April 25, 2015 posted by

The Lost Astro Boy Episode


Before I begin, I need to clarify that there are actually several episodes of the original 1960s Astro Boy that were considered missing. Of the 193 episodes made, episodes 34, 125, 127, 139, 163, and 191 were lost. Episodes 34, 163, and 191 were eventually found, however, leaving only three episodes (125, 127, and 139) still missing.

Fujiko animation

Fujiko Fujio animation

Episode 34 is the most infamous of the missing episodes. Originally called “Midoro Marsh” in Japan (it was known as “The Beast from 20,000 Fathoms” in the Fred Ladd dubbing), it aired on Japan’s Fuji Television on August 20, 1963. The episode centers on Astro Boy being sent to investigates sights of dinosaurs in the nearby Midoro swamp after recent events.

Osamu Tezuka wanted to give the staff of Mushi Production a week’s vacation, so they decided to outsource this episode to Studio Zero, an animation studio founded by some of Tezuka’s former proteges, including Shotaro Ishinomori, Shin’ichi Suzuki, Jiro Tsunoda, and the Fujiko Fujio duo. Of all the people I’ve listed, Suzuki is the only one with actual animation experience, and thus was the director of the episode. Every other artists were comics people who were juggling their weekly comics deadline while trying to animate.

Studio Zero

Studio Zero

The results were not pleasant, to say the least. When the footage came back, Tezuka was aghast at what he has seen. He ordered to have the film destroyed, but only until after it aired on Fuji TV. It was also sent to the US as well, for dubbing by Fred Ladd.

The inexperience of the artists involved is very evident. The animation are very poorly done, and Astro Boy’s face seemingly change in every shot in order to suit the cartoonists’ style. Ironically, this makes it easier to decipher who animated what scene.


Fujiko F Fujio animation footage

Fujiko F Fujio animation footage

This wasn’t the last time Mushi subcontracted work to another studio. Episodes 94 through 144 were animated at P Production, a studio that later became known for tokusatsu programs. This was due to Mushi being busy working on shows like Kimba the White Lion and Princess Knight. However, Studio Zero no longer received work from Mushi.

But it wasn’t the end of Studio Zero. They later started employing actual animators on staff and began producing their own shows, mostly in collaboration with Tokyo Movie. The studio existed from 1963 to 1971.

For years, only the US dubbed version was known to survive. An audio track of the Japanese version was later found, which was then inserted over to the picture footage from the US 16mm print. It’s a fascinating look in terms of behind the scenes and rarity context, although, by its own, it’s still a poor episode. The English dubbed version is now available for all to see:


  • “The English dubbed version is now available for all to see”

    Except the video is “not available”.

    • Works just fine for me.

    • Kurtis Findlay wrote: “Works just fine for me”.

      Which probably means that the video is only viewable for Americans. I’m located in Norway. So not exactly available for “all”. 😉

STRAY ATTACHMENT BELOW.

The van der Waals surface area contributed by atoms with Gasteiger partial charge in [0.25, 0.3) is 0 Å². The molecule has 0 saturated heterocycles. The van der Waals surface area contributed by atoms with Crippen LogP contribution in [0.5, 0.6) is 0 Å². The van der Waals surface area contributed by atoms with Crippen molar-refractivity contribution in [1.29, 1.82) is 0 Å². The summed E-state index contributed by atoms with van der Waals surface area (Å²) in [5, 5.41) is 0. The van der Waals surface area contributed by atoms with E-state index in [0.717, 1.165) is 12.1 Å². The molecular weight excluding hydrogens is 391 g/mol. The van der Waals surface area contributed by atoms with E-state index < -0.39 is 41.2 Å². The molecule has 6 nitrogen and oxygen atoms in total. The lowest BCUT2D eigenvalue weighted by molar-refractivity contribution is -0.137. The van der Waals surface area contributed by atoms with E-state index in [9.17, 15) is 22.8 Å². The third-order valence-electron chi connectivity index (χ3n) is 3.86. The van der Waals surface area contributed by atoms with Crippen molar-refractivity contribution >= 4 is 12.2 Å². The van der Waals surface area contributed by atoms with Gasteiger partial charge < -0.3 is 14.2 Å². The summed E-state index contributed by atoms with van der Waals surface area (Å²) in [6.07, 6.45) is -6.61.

• Probably a regional issue with YouTube. There are ways around that if you’re smart enough.

  • Hey there !

    Just an FYI – The AstroBoy DVD collections released by RightStuf Intl (http://www.rightstuf.com/cgi-bin/catalogmgr/=3WanF=LDQjttevGWd/browse/item/68786/4/0/0) do have episode 34 in both English and Japanese. However they also stop at # 104 and do not have the other missing episodes however

    • Yes, it’s a shame they don’t go past #104 besides give us the final episode of Tetsuwan Atom, but I can see why they did simply because the second half was never picked up over here by NBC Films (feeling they had enough to sell, so we missed out on seeing how Astro saved the worth for the final time).

  • If nothing else, the giant ant-looking robot that’s shown in the opening title sequence appears in animation at the 20-minute mark of this cartoon. So at least someone thought some piece of animation from this episode was worth excerpting for placement in all of the U.S. syndicated episodes.

    • The opening title sequence was made in Japan before this episode was produced, at Mushi Production. Looks like they decided to use the same design for this episode.

      Incidentally, “Astro Boy” had three opening title sequences in its original Japanese run; the one seen in the Fred Ladd version is the first one.

    • That intro was also in the Japanese version as well.

  • I first heard of this “Lost Episode” nearly 20 years ago as Right Stuf released both a VHS cassette and later a LaserDisc through Lumivision (it was paired with Tezuka’s experimental short “Legend of The Forest”). I don’t think Right Stuf went into as much detail as Charles has shown us as to who was responsible for the mess, though I’m sure it was still a mystery 20 years ago when it was released (those pre-internet days).

    Speaking of Astro Boy rarities, I just noticed this on YouTube for anyone’s interest, a colorization test of an episode from ’94 with a new English dub added (this may have been Fred Ladd’s company behind it), glad it never came to pass.

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